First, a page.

> Without further debating the meaning of "civil time", consider the
> implications of this two stage system.  The first stage conveys TAI
> or something related to it by a constant offset.  The second stage at
> any location (correct me if I misunderstand you) would be a secondary
> clock disseminated at the direction of the local authorities.
> Governments and technical users would subscribe to the first stage
> clock.  Businesses and civilians would subscribe to the second stage
> clock(s).  Correct so far?

I think this was a fair description of the timekeeping
world in the 1960s or even 1970s.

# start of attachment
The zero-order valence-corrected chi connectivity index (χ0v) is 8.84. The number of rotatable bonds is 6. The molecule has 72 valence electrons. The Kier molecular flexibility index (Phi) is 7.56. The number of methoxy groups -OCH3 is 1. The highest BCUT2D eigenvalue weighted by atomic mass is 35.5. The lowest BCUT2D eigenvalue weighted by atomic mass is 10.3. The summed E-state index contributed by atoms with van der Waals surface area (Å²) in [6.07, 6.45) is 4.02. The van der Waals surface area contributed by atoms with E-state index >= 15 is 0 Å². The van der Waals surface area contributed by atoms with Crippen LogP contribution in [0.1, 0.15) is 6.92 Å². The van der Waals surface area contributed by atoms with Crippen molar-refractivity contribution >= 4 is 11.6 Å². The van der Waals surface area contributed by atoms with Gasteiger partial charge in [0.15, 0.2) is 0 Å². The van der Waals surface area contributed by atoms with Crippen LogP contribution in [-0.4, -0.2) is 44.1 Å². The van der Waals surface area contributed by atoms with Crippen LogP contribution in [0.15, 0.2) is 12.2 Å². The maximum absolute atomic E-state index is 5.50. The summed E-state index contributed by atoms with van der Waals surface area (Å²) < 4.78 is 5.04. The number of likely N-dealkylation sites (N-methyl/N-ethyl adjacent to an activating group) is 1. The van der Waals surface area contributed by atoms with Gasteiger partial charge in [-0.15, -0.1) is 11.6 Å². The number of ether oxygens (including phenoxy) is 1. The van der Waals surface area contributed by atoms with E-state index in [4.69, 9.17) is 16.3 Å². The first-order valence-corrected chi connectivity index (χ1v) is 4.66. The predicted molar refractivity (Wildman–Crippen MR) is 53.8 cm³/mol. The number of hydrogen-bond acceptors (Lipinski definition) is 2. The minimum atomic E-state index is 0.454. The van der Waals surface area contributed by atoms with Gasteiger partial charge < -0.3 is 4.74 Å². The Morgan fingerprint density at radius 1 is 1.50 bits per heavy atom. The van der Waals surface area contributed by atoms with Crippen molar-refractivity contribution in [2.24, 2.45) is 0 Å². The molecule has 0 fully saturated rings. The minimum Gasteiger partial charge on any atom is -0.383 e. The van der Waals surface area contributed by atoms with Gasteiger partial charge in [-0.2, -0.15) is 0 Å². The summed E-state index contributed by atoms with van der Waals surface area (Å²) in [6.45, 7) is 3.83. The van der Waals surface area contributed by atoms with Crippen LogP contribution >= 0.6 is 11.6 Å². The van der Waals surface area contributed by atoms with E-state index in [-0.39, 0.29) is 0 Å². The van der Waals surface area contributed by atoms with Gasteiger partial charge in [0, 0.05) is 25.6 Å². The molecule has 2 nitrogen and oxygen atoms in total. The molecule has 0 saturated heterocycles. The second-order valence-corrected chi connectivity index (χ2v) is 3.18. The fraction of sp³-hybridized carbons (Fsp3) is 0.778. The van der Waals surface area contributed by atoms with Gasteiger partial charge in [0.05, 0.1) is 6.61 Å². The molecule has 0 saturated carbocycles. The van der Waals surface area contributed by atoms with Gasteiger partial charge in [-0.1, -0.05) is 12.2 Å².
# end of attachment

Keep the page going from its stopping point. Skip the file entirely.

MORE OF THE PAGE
But in the last 10 or 20 years, with the explosion in
consumers of broadcast time and frequency services
such as WWVB, DCF, GPS, and NTP, vast numbers
of applications have direct access to the "first stage";
which effectively removes the power of the middle man,
the government, the "local authorities".

What was your human "technical user" of 1970 is now
the infrastructure of the cellular phone system or the
hardcoded algorithms of an operating system or home
appliance. The technical users of the 60s have coded
themselves into products of the 90s.

You cannot divide timekeeping, time dissemination,
into neat stages. In the 1960s if ten labs were told
to offset their phase or frequency it affected only a
handful of people or systems. Today when IERS
announces a leap second, millions of machines,
systems, and people are affected. Thankfully, most
of them handle it OK.


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